THE smartest move the Republican Party could make would be to select Gen. Colin Powell as its presidential candidate in 1996. The recently retired chairman of the Joint Chiefs of Staff is keeping his thoughts on the subject to himself - much the way Gen. Dwight Eisenhower did right up until the 1952 presidential year. But Ike turned out to be willing, and so would General Powell.
I firmly believe no one turns down a chance to become president if the prospects for victory look good. And they would look quite promising for Powell, even if Bill Clinton is riding high. Powell could cut deeply into the black vote that almost automatically has gone to the Democratic candidate ever since the days of President Franklin Roosevelt. Additionally, a substantial number of liberal Democrats would be tempted to cross over to be a part of electing the first black president.
But the main reason Powell would give President Clinton a run for his money and perhaps beat him is that he is regarded by most Americans as just another American. Not as a black. Not as a white. People just don't see color in his case.
Instead, they see a highly competent, articulate, and always reasonable and temperate human being.
Powell would be running as someone who would, very simply, be a president of all of the people. The general has won high regard, particularly for his cool performance during the Gulf War when the public daily watched him answer questions on television.
More than anything else in Powell's favor is what political strategists refer to as the ``recognition factor.'' Because of his highly visible role in the Gulf war, just about everyone knows who he is. The only possible GOP candidate who might have equal recognition is former Vice President Dan Quayle. But while just about everyone gained a favorable impression of Powell, the negative opinions about Mr. Quayle abound.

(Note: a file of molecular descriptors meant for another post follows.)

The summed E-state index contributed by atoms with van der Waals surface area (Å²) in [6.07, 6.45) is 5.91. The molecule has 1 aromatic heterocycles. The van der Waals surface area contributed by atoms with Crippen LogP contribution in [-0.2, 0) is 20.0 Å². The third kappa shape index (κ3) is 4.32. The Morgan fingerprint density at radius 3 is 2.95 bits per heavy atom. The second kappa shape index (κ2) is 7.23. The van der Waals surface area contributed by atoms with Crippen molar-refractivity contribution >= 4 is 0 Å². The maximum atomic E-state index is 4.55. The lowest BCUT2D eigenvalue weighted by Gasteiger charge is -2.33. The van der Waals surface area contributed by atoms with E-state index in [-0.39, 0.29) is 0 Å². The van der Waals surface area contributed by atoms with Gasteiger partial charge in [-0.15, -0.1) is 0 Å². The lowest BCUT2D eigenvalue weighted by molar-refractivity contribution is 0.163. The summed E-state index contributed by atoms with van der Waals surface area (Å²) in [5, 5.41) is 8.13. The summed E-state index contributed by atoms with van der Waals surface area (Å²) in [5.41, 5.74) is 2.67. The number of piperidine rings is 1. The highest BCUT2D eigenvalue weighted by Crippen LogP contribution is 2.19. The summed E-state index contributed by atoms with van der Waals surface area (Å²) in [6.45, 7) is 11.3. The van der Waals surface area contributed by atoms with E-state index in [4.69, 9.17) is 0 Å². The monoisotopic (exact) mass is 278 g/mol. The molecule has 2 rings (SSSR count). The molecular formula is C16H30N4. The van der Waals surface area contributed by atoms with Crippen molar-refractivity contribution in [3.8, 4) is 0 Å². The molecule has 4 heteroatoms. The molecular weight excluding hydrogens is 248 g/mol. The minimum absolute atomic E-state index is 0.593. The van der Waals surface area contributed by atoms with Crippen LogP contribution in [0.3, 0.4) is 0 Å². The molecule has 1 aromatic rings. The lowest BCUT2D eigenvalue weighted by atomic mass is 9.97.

About now someone is bound to be asking: But are you certain that Powell is a Republican? No. Like most military officers - certainly generals and admirals - Powell has kept his political views to himself. It seems that Powell was a Democrat or, at least, came out of a Democratic-voting family. That probably is correct.
But Powell thrived militarily when Republicans were in the presidency, first Ronald Reagan and then George Bush. And he was known to have become particularly close to Mr. Bush during the war; they remain warm friends.
My guess is that if Bush would call Powell on the phone and say: ``The country needs you, and I'm asking that you make the race for president as a Republican,'' the general would give careful consideration to making such a move. It might take some other calls from leading Republicans to pull Powell into the fray. It took similar persuasion from prominent Republicans to make a presidential candidate out of Ike.
Actually, Mr. Eisenhower was first wooed by President Truman. Although stories differ on how it was done and when it happened, it seems that Harry Truman got the word to Eisenhower that he would back him to become his successor in the White House - and that Eisenhower declined. That was before the Republicans went after Eisenhower. Even then Ike played hard to get for quite a while. There's persuasive evidence, in fact, that the general didn't want to get involved in politics.
There wasn't the void among possible Republican winners of the presidency back then that there seems to be now. Sen. Robert Taft was raring to go and came very close to beating the popular Eisenhower in the contest for the nomination.
For now, there seems to be a Republican vacuum. There's some talk about Jack Kemp, Richard Cheney, James Baker, Phillip Gramm, Quayle and others as possible candidates. But at this point all these politicians are exceedingly quiet and don't look like people who could unseat Clinton, particularly if the president is doing fairly well come 1996.
There's Bob Dole, of course. But his appeal doesn't reach much beyond the Republicans - and the political outreach must be much wider than that for a GOP candidate to gain the presidency. Into this void Colin Powell could leap and, in my judgement, prosper.